The golden days of summer are finally here! No more fighting snow, ice and mud to feed the cows every day. Calves are bucking and playing while their mothers fatten on the best forage of the year. Now is the time to let the cattle fend for themselves for a while and turn our thoughts to other things. It’s time to get ready to hit the hayfields, farm small grain acres, and maybe even work in a little family vacation time while the kids and grandkids are out of school. In the cattle business, however, as soon as you turn your back bad things can be sneaking up on you.
In Oklahoma anaplasmosis can cause serious problems any time of the year, but summer is the time when it is most prevalent. There are several reasons why this is so. In summer there are greater populations of insect vectors to spread the disease from carrier animals. Many cases are spread by ranchers when they work their herds in the spring and early summer and show up after an incubation period in midsummer. Perhaps the biggest issue is that we just don’t spend as much time with our cattle in the summer as when we are supplemental feeding in the winter and small problems can become giant problems before we are aware of them.
The insect vectors include ticks and biting flies. Controlling these pests will go a long way towards controlling anaplasmosis. Human vectors transfer anaplasmosis from carriers to susceptible animals via hypodermic needles, surgical instruments, or anything that transfers minute quantities of blood from animal to animal. Always change needles frequently and clean instruments between animals. It is often possible to determine the type of vector by the course of the disease. In cases that come from insect vectors it is typical to see one or two severe cases followed several weeks later by an outbreak of several cases that trace back to the original infections earlier. In cases arising from human transfer it is typical to see multiple cases all developing at or near the same time several weeks after cattle have been processed. No matter the source, it is early detection and quarantine of affected animals is vital to limit the spread and avoid major losses.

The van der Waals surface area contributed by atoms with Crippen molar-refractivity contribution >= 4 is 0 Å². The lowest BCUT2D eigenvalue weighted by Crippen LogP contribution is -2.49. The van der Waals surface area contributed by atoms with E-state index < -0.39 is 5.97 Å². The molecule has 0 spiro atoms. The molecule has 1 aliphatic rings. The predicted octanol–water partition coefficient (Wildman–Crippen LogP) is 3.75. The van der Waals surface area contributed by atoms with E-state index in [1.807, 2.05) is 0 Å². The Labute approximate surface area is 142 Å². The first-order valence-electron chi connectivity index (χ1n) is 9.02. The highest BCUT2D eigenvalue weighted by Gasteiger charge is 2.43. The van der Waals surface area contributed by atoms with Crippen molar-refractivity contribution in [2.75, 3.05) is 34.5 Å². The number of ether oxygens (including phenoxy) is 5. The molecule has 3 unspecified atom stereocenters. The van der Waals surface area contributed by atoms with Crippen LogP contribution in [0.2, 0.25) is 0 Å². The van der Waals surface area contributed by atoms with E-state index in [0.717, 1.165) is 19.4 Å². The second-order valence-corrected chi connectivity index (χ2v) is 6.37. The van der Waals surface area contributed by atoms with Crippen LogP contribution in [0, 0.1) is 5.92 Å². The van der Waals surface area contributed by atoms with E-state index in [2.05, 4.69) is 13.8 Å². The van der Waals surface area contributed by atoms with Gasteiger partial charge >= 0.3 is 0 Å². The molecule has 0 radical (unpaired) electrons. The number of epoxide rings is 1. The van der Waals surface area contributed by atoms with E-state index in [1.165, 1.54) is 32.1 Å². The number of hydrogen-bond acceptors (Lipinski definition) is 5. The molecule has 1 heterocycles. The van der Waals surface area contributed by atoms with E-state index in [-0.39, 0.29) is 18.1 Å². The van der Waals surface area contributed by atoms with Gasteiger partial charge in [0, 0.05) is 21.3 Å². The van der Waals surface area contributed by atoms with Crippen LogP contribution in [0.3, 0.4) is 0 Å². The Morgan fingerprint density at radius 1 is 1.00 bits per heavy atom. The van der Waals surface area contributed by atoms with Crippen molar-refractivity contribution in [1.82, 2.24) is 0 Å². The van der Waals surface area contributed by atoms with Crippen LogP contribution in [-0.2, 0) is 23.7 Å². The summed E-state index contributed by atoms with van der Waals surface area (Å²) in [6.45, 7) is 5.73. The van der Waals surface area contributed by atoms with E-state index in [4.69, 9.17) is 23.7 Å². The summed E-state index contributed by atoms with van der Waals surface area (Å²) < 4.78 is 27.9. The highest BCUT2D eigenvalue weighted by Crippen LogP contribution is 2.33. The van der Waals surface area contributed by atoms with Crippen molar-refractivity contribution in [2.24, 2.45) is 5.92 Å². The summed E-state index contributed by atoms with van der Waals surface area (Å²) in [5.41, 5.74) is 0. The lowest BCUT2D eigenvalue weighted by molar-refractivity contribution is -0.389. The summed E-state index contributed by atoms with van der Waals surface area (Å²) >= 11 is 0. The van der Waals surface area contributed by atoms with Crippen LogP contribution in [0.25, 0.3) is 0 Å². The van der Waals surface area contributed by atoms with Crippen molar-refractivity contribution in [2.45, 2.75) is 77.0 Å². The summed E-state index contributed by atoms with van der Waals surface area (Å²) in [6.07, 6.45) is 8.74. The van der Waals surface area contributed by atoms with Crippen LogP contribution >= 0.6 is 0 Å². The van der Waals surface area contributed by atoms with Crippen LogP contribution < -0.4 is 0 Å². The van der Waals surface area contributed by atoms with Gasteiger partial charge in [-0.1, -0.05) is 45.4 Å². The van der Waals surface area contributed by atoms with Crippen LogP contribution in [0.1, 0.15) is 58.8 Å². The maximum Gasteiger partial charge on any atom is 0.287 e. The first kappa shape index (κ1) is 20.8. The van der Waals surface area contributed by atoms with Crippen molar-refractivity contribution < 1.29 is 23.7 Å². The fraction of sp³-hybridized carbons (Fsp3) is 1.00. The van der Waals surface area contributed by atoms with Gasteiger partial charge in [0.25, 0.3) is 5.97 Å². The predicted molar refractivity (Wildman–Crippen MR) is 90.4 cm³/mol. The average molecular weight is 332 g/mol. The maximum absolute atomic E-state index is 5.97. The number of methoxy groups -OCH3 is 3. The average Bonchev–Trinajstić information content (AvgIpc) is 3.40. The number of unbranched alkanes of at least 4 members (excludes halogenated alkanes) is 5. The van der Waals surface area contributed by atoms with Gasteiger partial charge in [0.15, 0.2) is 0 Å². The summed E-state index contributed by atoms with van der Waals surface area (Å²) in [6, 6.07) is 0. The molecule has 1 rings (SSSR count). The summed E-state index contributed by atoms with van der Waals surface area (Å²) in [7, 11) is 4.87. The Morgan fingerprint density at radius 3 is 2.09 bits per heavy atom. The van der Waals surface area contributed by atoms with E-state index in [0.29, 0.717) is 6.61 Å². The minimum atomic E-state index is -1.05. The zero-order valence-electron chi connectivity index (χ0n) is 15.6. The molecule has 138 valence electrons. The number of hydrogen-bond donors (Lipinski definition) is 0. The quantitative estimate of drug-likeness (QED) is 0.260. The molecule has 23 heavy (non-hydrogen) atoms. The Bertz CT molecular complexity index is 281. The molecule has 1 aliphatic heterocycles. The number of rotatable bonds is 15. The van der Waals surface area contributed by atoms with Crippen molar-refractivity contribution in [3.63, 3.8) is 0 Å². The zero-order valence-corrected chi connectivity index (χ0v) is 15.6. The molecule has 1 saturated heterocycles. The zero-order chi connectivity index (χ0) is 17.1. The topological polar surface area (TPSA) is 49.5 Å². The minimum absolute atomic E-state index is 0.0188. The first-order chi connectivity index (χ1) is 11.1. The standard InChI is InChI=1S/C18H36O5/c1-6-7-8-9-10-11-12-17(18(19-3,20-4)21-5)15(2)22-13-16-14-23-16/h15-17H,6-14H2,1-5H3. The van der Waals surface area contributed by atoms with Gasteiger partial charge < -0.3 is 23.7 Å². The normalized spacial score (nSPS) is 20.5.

Anaplasmosis attacks and destroys the red blood cells, causing anemia and often ultimately death. The first observable sign is a yellow or orange coloration around the eyes and or vulva due to pigments released by hemoglobin breakdown. Animals that are normally gentle become anxious and intractable, often wanting to fight, due to lack of oxygen to the brain. When symptoms are severe many animals die while being gathered for treatment due to lack of oxygen and excitability. Once the case is severe antibiotics are no longer affective. It may be advisable to leave advanced cases alone and let the disease run its course while removing the healthy animals from the pasture to avoid further infections. Recovered animals serve as carriers, but sick animals are about 10 times more infective than recovered animals, so quarantining actively sick animals is of greatest importance.
A vaccine is available but it has provisional licensing only at this time and in Oklahoma must be obtained through a licensed veterinarian. Your veterinarian can also make recommendations for controlling infections by using antibiotics in the salt or mineral and eliminating the carrier state of recovered animals with parenteral antibiotics. Perhaps the best thing to remember to prevent catastrophic losses this summer is to check often and catch problems early. Don’t wait for it to rain to find time to check the cows.